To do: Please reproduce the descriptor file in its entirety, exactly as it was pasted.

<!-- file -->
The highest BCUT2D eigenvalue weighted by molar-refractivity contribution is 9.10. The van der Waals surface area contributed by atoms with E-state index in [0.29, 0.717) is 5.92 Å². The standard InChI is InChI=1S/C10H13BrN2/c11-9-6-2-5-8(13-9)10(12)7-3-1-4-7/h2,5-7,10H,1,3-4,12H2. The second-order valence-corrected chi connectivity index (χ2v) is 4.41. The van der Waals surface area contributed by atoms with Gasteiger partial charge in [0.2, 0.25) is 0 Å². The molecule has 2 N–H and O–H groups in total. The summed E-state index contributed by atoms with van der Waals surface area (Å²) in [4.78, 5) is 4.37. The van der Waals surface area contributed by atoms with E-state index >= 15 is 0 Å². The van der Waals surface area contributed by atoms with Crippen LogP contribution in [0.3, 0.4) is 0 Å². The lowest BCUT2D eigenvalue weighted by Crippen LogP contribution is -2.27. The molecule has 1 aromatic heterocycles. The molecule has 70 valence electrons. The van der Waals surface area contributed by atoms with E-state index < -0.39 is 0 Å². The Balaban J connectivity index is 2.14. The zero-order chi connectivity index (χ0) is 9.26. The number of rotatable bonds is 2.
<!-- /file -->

The highest BCUT2D eigenvalue weighted by molar-refractivity contribution is 9.10. The van der Waals surface area contributed by atoms with E-state index in [0.29, 0.717) is 5.92 Å². The standard InChI is InChI=1S/C10H13BrN2/c11-9-6-2-5-8(13-9)10(12)7-3-1-4-7/h2,5-7,10H,1,3-4,12H2. The second-order valence-corrected chi connectivity index (χ2v) is 4.41. The van der Waals surface area contributed by atoms with Gasteiger partial charge in [0.2, 0.25) is 0 Å². The molecule has 2 N–H and O–H groups in total. The summed E-state index contributed by atoms with van der Waals surface area (Å²) in [4.78, 5) is 4.37. The van der Waals surface area contributed by atoms with E-state index >= 15 is 0 Å². The van der Waals surface area contributed by atoms with Crippen LogP contribution in [0.3, 0.4) is 0 Å². The lowest BCUT2D eigenvalue weighted by Crippen LogP contribution is -2.27. The molecule has 1 aromatic heterocycles. The molecule has 70 valence electrons. The van der Waals surface area contributed by atoms with E-state index < -0.39 is 0 Å². The Balaban J connectivity index is 2.14. The zero-order chi connectivity index (χ0) is 9.26. The number of rotatable bonds is 2.